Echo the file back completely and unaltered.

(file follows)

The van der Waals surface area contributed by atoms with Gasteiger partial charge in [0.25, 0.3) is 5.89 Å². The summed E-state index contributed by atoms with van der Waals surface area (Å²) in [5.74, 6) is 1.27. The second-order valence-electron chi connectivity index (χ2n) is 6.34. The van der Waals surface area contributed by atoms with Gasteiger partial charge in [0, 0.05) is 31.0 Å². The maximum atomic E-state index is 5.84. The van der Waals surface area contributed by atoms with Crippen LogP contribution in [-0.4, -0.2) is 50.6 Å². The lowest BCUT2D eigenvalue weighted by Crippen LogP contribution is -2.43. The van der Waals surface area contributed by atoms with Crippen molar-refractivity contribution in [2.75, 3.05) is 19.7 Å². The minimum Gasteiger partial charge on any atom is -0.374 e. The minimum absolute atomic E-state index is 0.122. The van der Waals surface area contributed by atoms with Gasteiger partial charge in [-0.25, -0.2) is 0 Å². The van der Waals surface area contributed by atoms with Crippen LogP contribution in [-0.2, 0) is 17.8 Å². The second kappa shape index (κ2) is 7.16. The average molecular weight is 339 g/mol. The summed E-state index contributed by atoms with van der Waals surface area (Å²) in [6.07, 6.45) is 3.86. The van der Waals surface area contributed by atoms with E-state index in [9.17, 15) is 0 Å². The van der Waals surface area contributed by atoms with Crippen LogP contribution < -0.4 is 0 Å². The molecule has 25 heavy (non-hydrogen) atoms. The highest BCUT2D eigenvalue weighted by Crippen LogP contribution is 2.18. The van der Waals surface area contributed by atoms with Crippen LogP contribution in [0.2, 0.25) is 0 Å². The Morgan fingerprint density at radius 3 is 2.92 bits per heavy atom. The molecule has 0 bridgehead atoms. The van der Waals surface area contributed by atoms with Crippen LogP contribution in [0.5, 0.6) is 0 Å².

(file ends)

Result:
The van der Waals surface area contributed by atoms with Gasteiger partial charge in [0.25, 0.3) is 5.89 Å². The summed E-state index contributed by atoms with van der Waals surface area (Å²) in [5.74, 6) is 1.27. The second-order valence-electron chi connectivity index (χ2n) is 6.34. The van der Waals surface area contributed by atoms with Gasteiger partial charge in [0, 0.05) is 31.0 Å². The maximum atomic E-state index is 5.84. The van der Waals surface area contributed by atoms with Crippen LogP contribution in [-0.4, -0.2) is 50.6 Å². The lowest BCUT2D eigenvalue weighted by Crippen LogP contribution is -2.43. The van der Waals surface area contributed by atoms with Crippen molar-refractivity contribution in [2.75, 3.05) is 19.7 Å². The minimum Gasteiger partial charge on any atom is -0.374 e. The minimum absolute atomic E-state index is 0.122. The van der Waals surface area contributed by atoms with Gasteiger partial charge in [-0.25, -0.2) is 0 Å². The van der Waals surface area contributed by atoms with Crippen LogP contribution in [-0.2, 0) is 17.8 Å². The second kappa shape index (κ2) is 7.16. The average molecular weight is 339 g/mol. The summed E-state index contributed by atoms with van der Waals surface area (Å²) in [6.07, 6.45) is 3.86. The van der Waals surface area contributed by atoms with E-state index in [9.17, 15) is 0 Å². The van der Waals surface area contributed by atoms with Crippen LogP contribution < -0.4 is 0 Å². The molecule has 25 heavy (non-hydrogen) atoms. The highest BCUT2D eigenvalue weighted by Crippen LogP contribution is 2.18. The van der Waals surface area contributed by atoms with Crippen LogP contribution in [0.2, 0.25) is 0 Å². The Morgan fingerprint density at radius 3 is 2.92 bits per heavy atom. The molecule has 0 bridgehead atoms. The van der Waals surface area contributed by atoms with Crippen LogP contribution in [0.5, 0.6) is 0 Å².